No matter what moral theory one might turn to, one will find a strong affirmation of our obligation to future generations to preserve or restore a thriving, healthy world filled with beauty and possibility. Where is there room for escape from this obligation? What is the name of the virtue that would allow us to believe that we could care only about ourselves, act as if present or future beings had no pull on us, and then turn around and assert our goodness?
Certainly there is no room for escape from our obligations in an appeal to the divine. What sort of deity would sanction disregard for the future and still command our praise? And really, how can it be prudent, or beneficial to any being alive or imagined to discount the future? The world’s wisdom makes the same demand of us: we have a moral obligation to avert harms to the future.
A dissenter might argue in response that the concept of obligations to the future makes no sense at all. The future does not exist. How can we have a responsibility to nothing at all? Or even if future beings can be imagined to exist, how can we know what their interests are, or what they might ask of us? How can there be obligations to abstractions?
On the contrary, we would reply, people show strong loyalty to abstractions every time they act in ways that honor conceptual ideals such as freedom, liberty and prosperity. Loyalty to abstractions is the stuff of this world. Arguments about responsibility to the future do indeed require us to imagine a world that does not yet exist. They further require us to be morally moved by that imagined vision. Loyalty to what we can only imagine is what hope is made of. If any among us does not have the ability to imagine the pain or rejoicing of people other than themselves, then perhaps a first step in moral development is to practice that imagining. This is the work of moral education.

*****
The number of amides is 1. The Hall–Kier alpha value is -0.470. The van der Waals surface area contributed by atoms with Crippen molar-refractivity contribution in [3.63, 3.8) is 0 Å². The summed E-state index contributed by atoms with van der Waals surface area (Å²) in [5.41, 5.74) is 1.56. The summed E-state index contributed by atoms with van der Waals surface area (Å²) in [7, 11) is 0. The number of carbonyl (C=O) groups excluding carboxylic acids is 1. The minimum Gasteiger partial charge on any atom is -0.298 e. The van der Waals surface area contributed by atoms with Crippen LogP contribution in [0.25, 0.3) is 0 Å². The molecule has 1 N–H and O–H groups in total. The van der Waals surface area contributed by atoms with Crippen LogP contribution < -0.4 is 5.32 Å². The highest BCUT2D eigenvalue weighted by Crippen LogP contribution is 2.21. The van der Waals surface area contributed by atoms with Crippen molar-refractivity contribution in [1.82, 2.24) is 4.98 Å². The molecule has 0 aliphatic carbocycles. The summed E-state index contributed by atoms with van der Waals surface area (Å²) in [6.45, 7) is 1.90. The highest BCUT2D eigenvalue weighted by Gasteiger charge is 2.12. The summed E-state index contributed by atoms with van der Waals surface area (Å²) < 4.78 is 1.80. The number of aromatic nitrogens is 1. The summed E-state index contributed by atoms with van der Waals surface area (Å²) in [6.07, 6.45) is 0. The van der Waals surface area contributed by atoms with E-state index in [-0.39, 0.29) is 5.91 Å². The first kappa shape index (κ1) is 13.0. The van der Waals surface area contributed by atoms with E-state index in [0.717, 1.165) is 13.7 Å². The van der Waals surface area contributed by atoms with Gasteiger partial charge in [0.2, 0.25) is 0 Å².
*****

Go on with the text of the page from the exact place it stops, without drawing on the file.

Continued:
The fulfillment of our responsibilities requires something extraordinary of us. We must develop the moral imagination that will allow us to see ourselves in the places of our progeny, to see the world through their wide eyes, to imagine their sorrow and their hopes—not so different from our own. Indeed, we must develop empathy with wild creatures. We must nourish in ourselves the humility to escape an infantile egoism, even though this humility is often foreign to us, requiring an unfamiliar renunciation of the self, requiring us to understand that the universe was not created for our particular species and generation alone—and that we are not the measure of all its worth. We must find a way to enlist all the powers of the human mind and heart. These are not only our rational powers, but the additional gifts that define us a fully human—our abilities to care, to grieve, to yearn, to celebrate, to fear, to analyze, to dream, to hope, to love, to have faith. Above all, we must learn to listen to the Earth, which resounds with a wisdom we can hear if we try, wisdom born of the longest reaches of time and space, red leaves falling from oak trees, soft rain, children coming home at dusk.
Excerpted with permission from “Moral Ground: Ethical Action For a Planet in Peril,” Kathleen Dean Moore & Michael P. Nelson (2010). www.moralground.com
Posted: 7/24/2013 11:50:05 AM by
Mary Kestner | with 0 comments